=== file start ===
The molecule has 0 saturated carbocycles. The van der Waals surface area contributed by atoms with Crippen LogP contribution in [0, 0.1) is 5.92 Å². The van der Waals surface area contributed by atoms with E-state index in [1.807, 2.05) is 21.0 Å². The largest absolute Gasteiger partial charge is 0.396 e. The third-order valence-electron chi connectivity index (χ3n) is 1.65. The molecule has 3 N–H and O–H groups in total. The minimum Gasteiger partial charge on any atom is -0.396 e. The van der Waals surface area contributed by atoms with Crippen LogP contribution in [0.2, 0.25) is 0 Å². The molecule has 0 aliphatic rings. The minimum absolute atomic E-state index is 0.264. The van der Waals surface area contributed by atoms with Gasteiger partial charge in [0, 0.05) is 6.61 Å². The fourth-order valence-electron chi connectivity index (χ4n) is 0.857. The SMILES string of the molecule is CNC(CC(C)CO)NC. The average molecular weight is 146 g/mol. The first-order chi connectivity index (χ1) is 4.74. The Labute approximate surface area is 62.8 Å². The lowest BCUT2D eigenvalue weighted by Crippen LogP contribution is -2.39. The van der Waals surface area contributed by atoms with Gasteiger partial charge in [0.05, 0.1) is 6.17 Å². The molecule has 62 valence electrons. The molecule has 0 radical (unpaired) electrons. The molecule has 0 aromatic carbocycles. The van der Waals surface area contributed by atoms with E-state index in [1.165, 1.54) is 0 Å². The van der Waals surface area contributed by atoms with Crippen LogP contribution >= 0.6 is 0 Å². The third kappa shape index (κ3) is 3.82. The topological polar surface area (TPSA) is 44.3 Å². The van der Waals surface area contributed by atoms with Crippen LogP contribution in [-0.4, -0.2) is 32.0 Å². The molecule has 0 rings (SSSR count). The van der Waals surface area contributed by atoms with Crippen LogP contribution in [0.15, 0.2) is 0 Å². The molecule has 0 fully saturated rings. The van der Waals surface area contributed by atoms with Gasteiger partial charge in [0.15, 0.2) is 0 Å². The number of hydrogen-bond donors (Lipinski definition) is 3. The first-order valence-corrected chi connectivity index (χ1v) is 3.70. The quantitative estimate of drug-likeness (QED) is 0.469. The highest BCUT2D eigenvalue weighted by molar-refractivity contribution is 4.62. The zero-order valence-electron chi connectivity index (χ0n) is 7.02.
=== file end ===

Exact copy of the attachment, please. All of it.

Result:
The molecule has 0 saturated carbocycles. The van der Waals surface area contributed by atoms with Crippen LogP contribution in [0, 0.1) is 5.92 Å². The van der Waals surface area contributed by atoms with E-state index in [1.807, 2.05) is 21.0 Å². The largest absolute Gasteiger partial charge is 0.396 e. The third-order valence-electron chi connectivity index (χ3n) is 1.65. The molecule has 3 N–H and O–H groups in total. The minimum Gasteiger partial charge on any atom is -0.396 e. The van der Waals surface area contributed by atoms with Crippen LogP contribution in [0.2, 0.25) is 0 Å². The molecule has 0 aliphatic rings. The minimum absolute atomic E-state index is 0.264. The van der Waals surface area contributed by atoms with Gasteiger partial charge in [0, 0.05) is 6.61 Å². The fourth-order valence-electron chi connectivity index (χ4n) is 0.857. The SMILES string of the molecule is CNC(CC(C)CO)NC. The average molecular weight is 146 g/mol. The first-order chi connectivity index (χ1) is 4.74. The Labute approximate surface area is 62.8 Å². The lowest BCUT2D eigenvalue weighted by Crippen LogP contribution is -2.39. The van der Waals surface area contributed by atoms with Gasteiger partial charge in [0.05, 0.1) is 6.17 Å². The molecule has 62 valence electrons. The molecule has 0 radical (unpaired) electrons. The molecule has 0 aromatic carbocycles. The van der Waals surface area contributed by atoms with E-state index in [1.165, 1.54) is 0 Å². The van der Waals surface area contributed by atoms with Crippen LogP contribution >= 0.6 is 0 Å². The third kappa shape index (κ3) is 3.82. The topological polar surface area (TPSA) is 44.3 Å². The van der Waals surface area contributed by atoms with Crippen LogP contribution in [-0.4, -0.2) is 32.0 Å². The molecule has 0 rings (SSSR count). The van der Waals surface area contributed by atoms with Crippen LogP contribution in [0.15, 0.2) is 0 Å². The molecule has 0 fully saturated rings. The van der Waals surface area contributed by atoms with Gasteiger partial charge in [0.15, 0.2) is 0 Å². The number of hydrogen-bond donors (Lipinski definition) is 3. The first-order valence-corrected chi connectivity index (χ1v) is 3.70. The quantitative estimate of drug-likeness (QED) is 0.469. The highest BCUT2D eigenvalue weighted by molar-refractivity contribution is 4.62. The zero-order valence-electron chi connectivity index (χ0n) is 7.02.